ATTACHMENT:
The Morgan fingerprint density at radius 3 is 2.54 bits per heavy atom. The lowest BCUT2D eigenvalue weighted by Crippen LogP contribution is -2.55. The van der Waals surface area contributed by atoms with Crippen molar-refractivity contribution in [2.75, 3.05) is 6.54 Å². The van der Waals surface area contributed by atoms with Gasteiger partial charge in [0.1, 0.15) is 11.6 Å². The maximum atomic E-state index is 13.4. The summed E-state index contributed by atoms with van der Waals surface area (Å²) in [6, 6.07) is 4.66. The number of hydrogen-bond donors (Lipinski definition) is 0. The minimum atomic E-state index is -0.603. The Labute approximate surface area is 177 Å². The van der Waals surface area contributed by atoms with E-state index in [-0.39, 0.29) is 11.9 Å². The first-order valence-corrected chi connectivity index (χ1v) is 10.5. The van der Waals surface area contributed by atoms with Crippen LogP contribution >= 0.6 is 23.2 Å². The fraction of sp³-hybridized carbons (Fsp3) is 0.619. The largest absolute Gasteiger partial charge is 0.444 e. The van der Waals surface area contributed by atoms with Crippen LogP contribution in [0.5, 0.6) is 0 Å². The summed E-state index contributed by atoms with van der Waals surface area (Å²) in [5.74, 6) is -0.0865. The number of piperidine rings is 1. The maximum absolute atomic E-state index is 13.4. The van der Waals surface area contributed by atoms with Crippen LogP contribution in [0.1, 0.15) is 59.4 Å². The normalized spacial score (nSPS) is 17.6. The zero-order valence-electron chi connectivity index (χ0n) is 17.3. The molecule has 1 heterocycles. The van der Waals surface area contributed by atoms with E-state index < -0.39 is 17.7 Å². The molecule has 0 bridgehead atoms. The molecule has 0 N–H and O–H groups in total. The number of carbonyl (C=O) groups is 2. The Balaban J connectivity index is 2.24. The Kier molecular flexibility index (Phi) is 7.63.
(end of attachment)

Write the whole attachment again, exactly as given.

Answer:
The Morgan fingerprint density at radius 3 is 2.54 bits per heavy atom. The lowest BCUT2D eigenvalue weighted by Crippen LogP contribution is -2.55. The van der Waals surface area contributed by atoms with Crippen molar-refractivity contribution in [2.75, 3.05) is 6.54 Å². The van der Waals surface area contributed by atoms with Gasteiger partial charge in [0.1, 0.15) is 11.6 Å². The maximum atomic E-state index is 13.4. The summed E-state index contributed by atoms with van der Waals surface area (Å²) in [6, 6.07) is 4.66. The number of hydrogen-bond donors (Lipinski definition) is 0. The minimum atomic E-state index is -0.603. The Labute approximate surface area is 177 Å². The van der Waals surface area contributed by atoms with E-state index in [-0.39, 0.29) is 11.9 Å². The first-order valence-corrected chi connectivity index (χ1v) is 10.5. The van der Waals surface area contributed by atoms with Crippen LogP contribution >= 0.6 is 23.2 Å². The fraction of sp³-hybridized carbons (Fsp3) is 0.619. The largest absolute Gasteiger partial charge is 0.444 e. The van der Waals surface area contributed by atoms with Crippen LogP contribution in [0.5, 0.6) is 0 Å². The summed E-state index contributed by atoms with van der Waals surface area (Å²) in [5.74, 6) is -0.0865. The number of piperidine rings is 1. The maximum absolute atomic E-state index is 13.4. The van der Waals surface area contributed by atoms with Crippen LogP contribution in [0.1, 0.15) is 59.4 Å². The normalized spacial score (nSPS) is 17.6. The zero-order valence-electron chi connectivity index (χ0n) is 17.3. The molecule has 1 heterocycles. The van der Waals surface area contributed by atoms with E-state index < -0.39 is 17.7 Å². The molecule has 0 bridgehead atoms. The molecule has 0 N–H and O–H groups in total. The number of carbonyl (C=O) groups is 2. The Balaban J connectivity index is 2.24. The Kier molecular flexibility index (Phi) is 7.63.